Wednesday, August 25, 2010
Government by Quijote
In the past two weeks, the city government has imposed a plastic bag ban and the federal government has forbid the over-the-counter sale of antibiotics. Both measures run against long-standing common practice, legislating to the ideal rather than the real, even if both respond to legitimate concerns. The conditions that gave rise to the overuse of antibiotics, such as difficult access to medical care and the proliferation of pharmacies, are the same conditions that make such a prohibition nearly impossible to sustain.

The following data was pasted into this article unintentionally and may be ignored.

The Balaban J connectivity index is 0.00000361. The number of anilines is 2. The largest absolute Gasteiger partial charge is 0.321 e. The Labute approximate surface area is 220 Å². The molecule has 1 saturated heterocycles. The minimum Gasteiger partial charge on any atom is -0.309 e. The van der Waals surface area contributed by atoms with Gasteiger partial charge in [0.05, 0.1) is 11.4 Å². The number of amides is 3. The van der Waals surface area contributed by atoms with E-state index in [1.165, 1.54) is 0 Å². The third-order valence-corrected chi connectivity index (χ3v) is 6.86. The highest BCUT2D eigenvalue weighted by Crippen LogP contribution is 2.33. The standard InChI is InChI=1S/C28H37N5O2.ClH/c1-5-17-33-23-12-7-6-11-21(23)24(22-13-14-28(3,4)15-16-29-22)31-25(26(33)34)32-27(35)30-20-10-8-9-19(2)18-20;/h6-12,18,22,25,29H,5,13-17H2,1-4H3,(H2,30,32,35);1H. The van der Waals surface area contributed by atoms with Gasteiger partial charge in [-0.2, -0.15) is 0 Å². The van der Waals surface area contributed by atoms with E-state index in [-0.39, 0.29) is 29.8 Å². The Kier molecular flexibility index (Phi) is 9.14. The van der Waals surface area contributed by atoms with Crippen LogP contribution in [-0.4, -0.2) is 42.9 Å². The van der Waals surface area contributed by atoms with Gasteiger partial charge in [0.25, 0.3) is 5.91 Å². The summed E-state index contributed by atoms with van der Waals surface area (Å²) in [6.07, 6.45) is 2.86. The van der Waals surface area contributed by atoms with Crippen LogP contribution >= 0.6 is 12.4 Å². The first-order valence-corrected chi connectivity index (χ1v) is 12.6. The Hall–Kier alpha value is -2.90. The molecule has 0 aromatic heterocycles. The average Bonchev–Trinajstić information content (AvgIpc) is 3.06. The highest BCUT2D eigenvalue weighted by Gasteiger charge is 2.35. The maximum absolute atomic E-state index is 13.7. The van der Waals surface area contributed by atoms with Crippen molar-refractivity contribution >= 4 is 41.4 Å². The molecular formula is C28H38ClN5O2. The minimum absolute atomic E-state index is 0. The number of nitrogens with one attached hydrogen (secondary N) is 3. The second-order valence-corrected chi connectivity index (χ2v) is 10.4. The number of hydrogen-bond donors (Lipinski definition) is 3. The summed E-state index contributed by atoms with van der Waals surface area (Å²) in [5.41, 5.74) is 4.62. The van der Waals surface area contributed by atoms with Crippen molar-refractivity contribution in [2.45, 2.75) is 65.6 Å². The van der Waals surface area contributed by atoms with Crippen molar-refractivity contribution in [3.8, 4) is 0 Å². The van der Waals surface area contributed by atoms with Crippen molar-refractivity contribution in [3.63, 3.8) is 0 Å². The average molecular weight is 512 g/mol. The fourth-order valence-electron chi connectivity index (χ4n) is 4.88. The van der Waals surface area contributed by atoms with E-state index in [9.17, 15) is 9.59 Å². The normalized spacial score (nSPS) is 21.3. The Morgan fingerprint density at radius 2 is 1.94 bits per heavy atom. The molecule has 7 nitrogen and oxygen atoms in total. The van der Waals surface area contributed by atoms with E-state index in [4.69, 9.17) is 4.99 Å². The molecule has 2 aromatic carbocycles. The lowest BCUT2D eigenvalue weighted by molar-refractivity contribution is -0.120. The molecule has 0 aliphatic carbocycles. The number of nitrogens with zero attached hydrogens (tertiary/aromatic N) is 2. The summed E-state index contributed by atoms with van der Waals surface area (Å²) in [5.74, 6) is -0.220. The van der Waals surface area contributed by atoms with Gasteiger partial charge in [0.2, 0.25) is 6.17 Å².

Similarly, Mexico City's trash problem--a major component of which is the rampant use of cheap plastic bags--has long been the subject of regulations adhering to noble principles which are impossible to enact or enforce. In theory, it is prohibited to deposit trash on the street, and all waste must be sorted. In practice, the absence of a sensible collection system combined with the strength of old habits means garbage simply piles up on the corner.